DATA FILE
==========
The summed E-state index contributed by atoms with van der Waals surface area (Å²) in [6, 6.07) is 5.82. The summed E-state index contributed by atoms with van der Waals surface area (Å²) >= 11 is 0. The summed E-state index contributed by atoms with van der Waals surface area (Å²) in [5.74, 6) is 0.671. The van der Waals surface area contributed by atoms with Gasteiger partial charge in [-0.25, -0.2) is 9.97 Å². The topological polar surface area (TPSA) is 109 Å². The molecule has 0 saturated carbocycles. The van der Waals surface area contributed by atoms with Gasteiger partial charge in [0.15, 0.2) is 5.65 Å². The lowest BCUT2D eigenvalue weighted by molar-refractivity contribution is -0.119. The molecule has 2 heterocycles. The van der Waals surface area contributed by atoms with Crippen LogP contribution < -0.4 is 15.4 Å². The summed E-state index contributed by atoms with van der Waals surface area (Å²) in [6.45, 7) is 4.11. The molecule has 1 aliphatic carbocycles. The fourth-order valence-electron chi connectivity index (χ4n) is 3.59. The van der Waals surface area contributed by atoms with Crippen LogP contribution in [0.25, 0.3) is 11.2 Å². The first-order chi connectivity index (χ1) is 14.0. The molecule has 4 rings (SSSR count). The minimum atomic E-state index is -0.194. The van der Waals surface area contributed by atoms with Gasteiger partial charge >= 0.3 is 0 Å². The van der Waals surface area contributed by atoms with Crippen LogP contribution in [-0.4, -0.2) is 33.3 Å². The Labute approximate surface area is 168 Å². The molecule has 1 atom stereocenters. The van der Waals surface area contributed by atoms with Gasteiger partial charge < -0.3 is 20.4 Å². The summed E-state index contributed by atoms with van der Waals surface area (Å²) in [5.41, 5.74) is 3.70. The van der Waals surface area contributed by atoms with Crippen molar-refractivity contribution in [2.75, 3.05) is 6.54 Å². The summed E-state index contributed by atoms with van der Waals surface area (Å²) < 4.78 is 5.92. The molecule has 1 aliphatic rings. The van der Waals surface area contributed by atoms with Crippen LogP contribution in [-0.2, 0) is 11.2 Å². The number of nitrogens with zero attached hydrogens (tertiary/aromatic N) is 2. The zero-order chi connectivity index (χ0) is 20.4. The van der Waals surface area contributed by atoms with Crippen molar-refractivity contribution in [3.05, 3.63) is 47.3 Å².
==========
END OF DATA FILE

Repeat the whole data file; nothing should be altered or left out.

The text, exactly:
The summed E-state index contributed by atoms with van der Waals surface area (Å²) in [6, 6.07) is 5.82. The summed E-state index contributed by atoms with van der Waals surface area (Å²) >= 11 is 0. The summed E-state index contributed by atoms with van der Waals surface area (Å²) in [5.74, 6) is 0.671. The van der Waals surface area contributed by atoms with Gasteiger partial charge in [-0.25, -0.2) is 9.97 Å². The topological polar surface area (TPSA) is 109 Å². The molecule has 0 saturated carbocycles. The van der Waals surface area contributed by atoms with Gasteiger partial charge in [0.15, 0.2) is 5.65 Å². The lowest BCUT2D eigenvalue weighted by molar-refractivity contribution is -0.119. The molecule has 2 heterocycles. The van der Waals surface area contributed by atoms with Crippen LogP contribution < -0.4 is 15.4 Å². The summed E-state index contributed by atoms with van der Waals surface area (Å²) in [6.45, 7) is 4.11. The molecule has 1 aliphatic carbocycles. The fourth-order valence-electron chi connectivity index (χ4n) is 3.59. The van der Waals surface area contributed by atoms with Crippen LogP contribution in [0.25, 0.3) is 11.2 Å². The first-order chi connectivity index (χ1) is 14.0. The molecule has 4 rings (SSSR count). The minimum atomic E-state index is -0.194. The van der Waals surface area contributed by atoms with Gasteiger partial charge >= 0.3 is 0 Å². The van der Waals surface area contributed by atoms with Crippen LogP contribution in [-0.4, -0.2) is 33.3 Å². The Labute approximate surface area is 168 Å². The molecule has 1 atom stereocenters. The van der Waals surface area contributed by atoms with Gasteiger partial charge < -0.3 is 20.4 Å². The summed E-state index contributed by atoms with van der Waals surface area (Å²) in [5.41, 5.74) is 3.70. The van der Waals surface area contributed by atoms with Crippen molar-refractivity contribution in [2.75, 3.05) is 6.54 Å². The summed E-state index contributed by atoms with van der Waals surface area (Å²) < 4.78 is 5.92. The molecule has 1 aliphatic rings. The van der Waals surface area contributed by atoms with Crippen LogP contribution in [-0.2, 0) is 11.2 Å². The number of nitrogens with zero attached hydrogens (tertiary/aromatic N) is 2. The zero-order chi connectivity index (χ0) is 20.4. The van der Waals surface area contributed by atoms with Crippen molar-refractivity contribution in [3.05, 3.63) is 47.3 Å².